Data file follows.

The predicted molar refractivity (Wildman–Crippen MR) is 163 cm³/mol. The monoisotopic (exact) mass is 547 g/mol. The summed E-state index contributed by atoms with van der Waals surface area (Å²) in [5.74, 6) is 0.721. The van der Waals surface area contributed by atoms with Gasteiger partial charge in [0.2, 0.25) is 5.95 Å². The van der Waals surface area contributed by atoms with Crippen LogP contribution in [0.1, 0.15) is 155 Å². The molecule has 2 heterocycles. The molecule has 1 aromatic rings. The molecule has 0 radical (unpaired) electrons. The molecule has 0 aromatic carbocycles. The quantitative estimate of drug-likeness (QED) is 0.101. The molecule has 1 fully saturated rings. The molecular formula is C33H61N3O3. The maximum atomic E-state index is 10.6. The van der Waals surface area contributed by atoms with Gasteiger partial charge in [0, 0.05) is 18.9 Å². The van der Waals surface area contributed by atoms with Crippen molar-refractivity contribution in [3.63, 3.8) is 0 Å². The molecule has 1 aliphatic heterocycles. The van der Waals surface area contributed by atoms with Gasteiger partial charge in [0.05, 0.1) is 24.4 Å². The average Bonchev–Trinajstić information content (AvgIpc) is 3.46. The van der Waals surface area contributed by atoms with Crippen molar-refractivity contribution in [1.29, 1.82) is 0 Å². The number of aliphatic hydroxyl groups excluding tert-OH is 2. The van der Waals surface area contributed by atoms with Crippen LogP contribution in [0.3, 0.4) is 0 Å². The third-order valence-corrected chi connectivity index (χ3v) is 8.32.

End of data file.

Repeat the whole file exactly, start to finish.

The predicted molar refractivity (Wildman–Crippen MR) is 163 cm³/mol. The monoisotopic (exact) mass is 547 g/mol. The summed E-state index contributed by atoms with van der Waals surface area (Å²) in [5.74, 6) is 0.721. The van der Waals surface area contributed by atoms with Gasteiger partial charge in [0.2, 0.25) is 5.95 Å². The van der Waals surface area contributed by atoms with Crippen LogP contribution in [0.1, 0.15) is 155 Å². The molecule has 2 heterocycles. The molecule has 1 aromatic rings. The molecule has 0 radical (unpaired) electrons. The molecule has 0 aromatic carbocycles. The quantitative estimate of drug-likeness (QED) is 0.101. The molecule has 1 fully saturated rings. The molecular formula is C33H61N3O3. The maximum atomic E-state index is 10.6. The van der Waals surface area contributed by atoms with Gasteiger partial charge in [0, 0.05) is 18.9 Å². The van der Waals surface area contributed by atoms with Crippen molar-refractivity contribution in [3.63, 3.8) is 0 Å². The molecule has 1 aliphatic heterocycles. The van der Waals surface area contributed by atoms with Gasteiger partial charge in [0.05, 0.1) is 24.4 Å². The average Bonchev–Trinajstić information content (AvgIpc) is 3.46. The van der Waals surface area contributed by atoms with Crippen molar-refractivity contribution in [1.29, 1.82) is 0 Å². The number of aliphatic hydroxyl groups excluding tert-OH is 2. The van der Waals surface area contributed by atoms with Crippen LogP contribution in [0.3, 0.4) is 0 Å². The third-order valence-corrected chi connectivity index (χ3v) is 8.32.